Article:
Michigan Schools Weave Cognitive Behavioral Techniques into Post-Pandemic Education

A new CBT program in Michigan’s Van Buren Intermediate School District could serve as a prototype for effectively coping with prolonged uncertainty and fear amid COVID-19.

Students partake in a curriculum created at the University of Michigan called TRAILS Dec. 2, 2021, in Paw Paw, Michigan. Credit: AP Photo
Students partake in a curriculum created at the University of Michigan called TRAILS Dec. 2, 2021, in Paw Paw, Michigan. Credit: AP Photo

A Michigan school district is responding to pandemic-related stress and other disruptions to normalcy — such as the devastating Nov 30 shooting at Oxford High Schoolby introducing cognitive behavioral therapy to classrooms.

First pioneered by Dr. Aaron Beck, an American psychiatrist, psychopathologist, and Emeritus Professor at the University of Pennsylvania, cognitive behavior therapy encourages adaptive behavior to address underlying negative beliefs.

The purpose of CBT is to teach individuals who over-identify with their maladaptive thoughts to reframe their perceptions in more effective, and often times, more factual ways, a practice which experts refer to as “cognitive restructuring.” According to The Beck Institute for Cognitive Behavior Therapy, an international hub for CBT training and resources located in Philadelphia, Pennsylvania, the “emphasis [of CBT] is also consistently on solving problems and initiating behavior changes.”

Behavior specialist Eric Clark, who assisted in implementing the University of Michigan program called “TRAILS” (Transforming Research Into Action to Improve the Lives of Students) at Paw Paw Early Elementary, observed that negative thoughts and feelings among kids have spiked since resuming of school, as they are feeling “completely overwhelmed, they just don’t want to do it anymore.”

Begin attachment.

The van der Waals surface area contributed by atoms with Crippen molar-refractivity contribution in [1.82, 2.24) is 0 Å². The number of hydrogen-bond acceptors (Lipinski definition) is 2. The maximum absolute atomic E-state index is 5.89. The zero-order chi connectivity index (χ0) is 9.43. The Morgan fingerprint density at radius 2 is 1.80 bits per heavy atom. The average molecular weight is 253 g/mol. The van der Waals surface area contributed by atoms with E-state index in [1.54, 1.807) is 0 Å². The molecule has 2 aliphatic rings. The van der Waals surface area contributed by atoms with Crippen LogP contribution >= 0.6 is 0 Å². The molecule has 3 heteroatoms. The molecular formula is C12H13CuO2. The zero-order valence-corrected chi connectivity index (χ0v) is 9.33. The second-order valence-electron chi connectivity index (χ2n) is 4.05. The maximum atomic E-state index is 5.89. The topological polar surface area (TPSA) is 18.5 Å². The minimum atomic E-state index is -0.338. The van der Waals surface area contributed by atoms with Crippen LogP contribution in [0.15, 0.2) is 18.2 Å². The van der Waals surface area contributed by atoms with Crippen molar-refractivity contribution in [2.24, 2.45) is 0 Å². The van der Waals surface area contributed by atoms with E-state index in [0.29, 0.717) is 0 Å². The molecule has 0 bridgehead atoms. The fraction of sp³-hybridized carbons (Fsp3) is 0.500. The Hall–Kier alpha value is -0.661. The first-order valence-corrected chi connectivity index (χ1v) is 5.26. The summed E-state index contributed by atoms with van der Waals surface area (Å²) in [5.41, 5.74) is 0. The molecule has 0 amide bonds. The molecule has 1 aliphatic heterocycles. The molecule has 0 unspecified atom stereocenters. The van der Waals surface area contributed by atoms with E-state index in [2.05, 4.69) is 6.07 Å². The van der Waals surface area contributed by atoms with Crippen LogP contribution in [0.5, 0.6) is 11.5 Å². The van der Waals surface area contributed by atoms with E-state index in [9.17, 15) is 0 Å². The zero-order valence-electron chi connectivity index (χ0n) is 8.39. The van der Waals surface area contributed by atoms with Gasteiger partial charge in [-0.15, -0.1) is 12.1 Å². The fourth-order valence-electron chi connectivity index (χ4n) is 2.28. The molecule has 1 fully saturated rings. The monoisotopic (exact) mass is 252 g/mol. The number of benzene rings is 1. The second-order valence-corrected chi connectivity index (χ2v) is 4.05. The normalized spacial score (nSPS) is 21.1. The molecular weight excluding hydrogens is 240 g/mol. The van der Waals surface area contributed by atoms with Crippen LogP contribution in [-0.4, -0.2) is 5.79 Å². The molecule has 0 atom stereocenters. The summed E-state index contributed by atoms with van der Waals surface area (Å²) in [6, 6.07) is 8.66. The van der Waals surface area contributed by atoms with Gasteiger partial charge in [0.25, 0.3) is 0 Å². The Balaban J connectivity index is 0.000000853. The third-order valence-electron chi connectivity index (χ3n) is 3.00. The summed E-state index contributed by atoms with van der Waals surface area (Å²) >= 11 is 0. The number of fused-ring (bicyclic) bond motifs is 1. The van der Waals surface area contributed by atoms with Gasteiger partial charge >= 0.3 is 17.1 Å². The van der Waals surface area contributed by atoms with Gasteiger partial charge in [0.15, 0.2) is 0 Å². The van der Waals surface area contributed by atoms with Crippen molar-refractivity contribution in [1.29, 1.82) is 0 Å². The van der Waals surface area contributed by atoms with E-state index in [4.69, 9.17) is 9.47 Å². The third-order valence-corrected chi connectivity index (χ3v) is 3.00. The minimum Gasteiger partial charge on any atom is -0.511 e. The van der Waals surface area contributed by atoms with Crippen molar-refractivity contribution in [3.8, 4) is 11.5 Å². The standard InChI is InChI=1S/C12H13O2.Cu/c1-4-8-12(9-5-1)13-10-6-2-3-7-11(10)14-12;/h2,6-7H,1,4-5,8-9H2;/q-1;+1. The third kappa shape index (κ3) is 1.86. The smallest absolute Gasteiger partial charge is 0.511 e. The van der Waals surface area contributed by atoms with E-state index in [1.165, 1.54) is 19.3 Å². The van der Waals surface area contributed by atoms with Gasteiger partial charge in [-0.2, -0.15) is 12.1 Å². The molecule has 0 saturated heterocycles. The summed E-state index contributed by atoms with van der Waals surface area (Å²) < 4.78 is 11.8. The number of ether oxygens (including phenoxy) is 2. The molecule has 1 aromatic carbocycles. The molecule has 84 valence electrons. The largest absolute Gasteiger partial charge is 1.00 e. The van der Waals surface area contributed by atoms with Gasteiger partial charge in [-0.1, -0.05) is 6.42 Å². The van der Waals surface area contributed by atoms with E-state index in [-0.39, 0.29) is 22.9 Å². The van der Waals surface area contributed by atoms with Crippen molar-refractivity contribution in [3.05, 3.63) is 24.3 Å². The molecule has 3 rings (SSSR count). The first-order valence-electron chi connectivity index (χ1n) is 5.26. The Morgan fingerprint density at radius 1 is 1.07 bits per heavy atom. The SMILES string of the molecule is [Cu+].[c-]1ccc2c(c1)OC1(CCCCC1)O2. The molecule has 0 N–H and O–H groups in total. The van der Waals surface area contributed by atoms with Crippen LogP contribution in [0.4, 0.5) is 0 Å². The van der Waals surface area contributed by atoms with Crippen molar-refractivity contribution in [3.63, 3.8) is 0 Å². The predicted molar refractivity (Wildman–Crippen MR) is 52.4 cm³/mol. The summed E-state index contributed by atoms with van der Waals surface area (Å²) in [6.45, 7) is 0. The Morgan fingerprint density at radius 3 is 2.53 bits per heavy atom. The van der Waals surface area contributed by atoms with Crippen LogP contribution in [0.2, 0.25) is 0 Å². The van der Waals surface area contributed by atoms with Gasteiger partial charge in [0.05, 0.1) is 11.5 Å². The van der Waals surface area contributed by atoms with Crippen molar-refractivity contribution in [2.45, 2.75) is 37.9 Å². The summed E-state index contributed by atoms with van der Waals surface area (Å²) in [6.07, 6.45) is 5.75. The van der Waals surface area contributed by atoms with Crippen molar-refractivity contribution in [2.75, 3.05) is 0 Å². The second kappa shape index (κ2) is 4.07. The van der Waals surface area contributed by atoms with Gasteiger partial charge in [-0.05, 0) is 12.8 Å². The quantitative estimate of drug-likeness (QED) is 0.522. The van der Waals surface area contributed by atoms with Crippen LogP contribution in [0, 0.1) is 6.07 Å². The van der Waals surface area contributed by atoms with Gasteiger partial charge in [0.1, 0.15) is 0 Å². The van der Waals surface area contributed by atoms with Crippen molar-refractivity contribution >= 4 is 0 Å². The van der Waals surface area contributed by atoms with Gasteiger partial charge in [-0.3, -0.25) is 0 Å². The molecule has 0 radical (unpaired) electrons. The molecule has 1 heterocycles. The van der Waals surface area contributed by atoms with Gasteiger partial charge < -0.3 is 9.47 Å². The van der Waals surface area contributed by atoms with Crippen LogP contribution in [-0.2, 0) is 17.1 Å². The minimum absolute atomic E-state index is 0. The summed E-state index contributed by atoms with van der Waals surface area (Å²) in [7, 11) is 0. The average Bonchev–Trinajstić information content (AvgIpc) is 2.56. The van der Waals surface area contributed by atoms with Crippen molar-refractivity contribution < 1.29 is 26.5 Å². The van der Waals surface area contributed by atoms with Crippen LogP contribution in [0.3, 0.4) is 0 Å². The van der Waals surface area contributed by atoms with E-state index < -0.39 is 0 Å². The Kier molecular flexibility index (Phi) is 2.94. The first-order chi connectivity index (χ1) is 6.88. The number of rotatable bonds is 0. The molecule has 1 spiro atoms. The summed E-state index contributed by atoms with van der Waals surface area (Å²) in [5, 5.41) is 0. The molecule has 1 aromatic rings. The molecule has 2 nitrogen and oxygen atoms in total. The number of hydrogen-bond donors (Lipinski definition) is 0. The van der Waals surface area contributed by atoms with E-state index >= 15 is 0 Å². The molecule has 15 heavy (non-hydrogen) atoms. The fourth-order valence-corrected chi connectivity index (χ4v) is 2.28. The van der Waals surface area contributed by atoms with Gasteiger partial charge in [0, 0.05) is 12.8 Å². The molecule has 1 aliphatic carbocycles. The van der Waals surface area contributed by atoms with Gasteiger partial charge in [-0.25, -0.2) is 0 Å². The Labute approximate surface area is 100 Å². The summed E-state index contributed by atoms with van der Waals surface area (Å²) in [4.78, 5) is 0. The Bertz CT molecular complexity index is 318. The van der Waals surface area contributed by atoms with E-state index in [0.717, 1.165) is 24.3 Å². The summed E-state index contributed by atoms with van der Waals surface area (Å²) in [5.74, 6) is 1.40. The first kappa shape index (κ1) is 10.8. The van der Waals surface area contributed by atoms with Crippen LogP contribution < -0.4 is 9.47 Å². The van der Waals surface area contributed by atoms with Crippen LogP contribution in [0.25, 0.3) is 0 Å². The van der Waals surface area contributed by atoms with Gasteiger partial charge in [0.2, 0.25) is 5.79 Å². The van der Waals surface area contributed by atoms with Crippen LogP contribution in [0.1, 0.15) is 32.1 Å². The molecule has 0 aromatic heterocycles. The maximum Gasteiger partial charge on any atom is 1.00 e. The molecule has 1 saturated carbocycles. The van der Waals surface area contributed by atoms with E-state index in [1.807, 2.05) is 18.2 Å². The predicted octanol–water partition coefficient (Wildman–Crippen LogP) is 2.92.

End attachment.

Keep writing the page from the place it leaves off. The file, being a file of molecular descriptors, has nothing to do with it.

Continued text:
“I think we’re starting to see some of the effects of the past few years. The extra stresses of not knowing what’s next and not knowing if we’re going to have school because we have too many cases or not knowing if another variant has come in or not knowing if somebody has a job still,” Clark added.

Paw Paw schools’ curriculum director, Corey Harbaugh, noted that seeing social-emotional learning come to fruition and truly flourish in schools is something of a baby-steps process. “If you come to look at our school, social, emotional learning and Paw Paw, we’re not serving up a gourmet meal here. We’re in the kitchen, there’s flour everywhere, the eggs are broken and you know, we’ve got things in motion and the ovens are heating behind us. We’re trying to figure it out. And we’re going to keep at it.”

“TRAILS” founder, Elizabeth Koschmann, singled out Harbaugh’s observation, quoting it in a tweet alongside a link to the Associated Press’s coverage of the program. She added, “Tremendous #TRAILS partners in Van Buren Co.” Her bio underscores the program’s missions to “make effective mental health services accessible in all schools.”


Thanks to COVID relief and state funding, combined with a staunch belief in academic success through mental well-being among school officials, the program is taking flight across schools in Michigan’s Van Buren Intermediate School District, where instructors coach students and employees in every grade to better understand the porous relationship between their thoughts, emotions, and behaviors, and how to channel them in adaptive and meaningful ways. There are also suicide prevention sessions and more focused lessons for students coping with depression, anxiety, and trauma.

Nearly 700 U.S. schools have contracted with “TRAILS” to receive support and embrace the program. According to the “TRAILS” website, roughly 90,000 students have benefitted from its programming, a number that is continuously expanding as other TRAILS initiatives commence in Colorado and Massachusetts.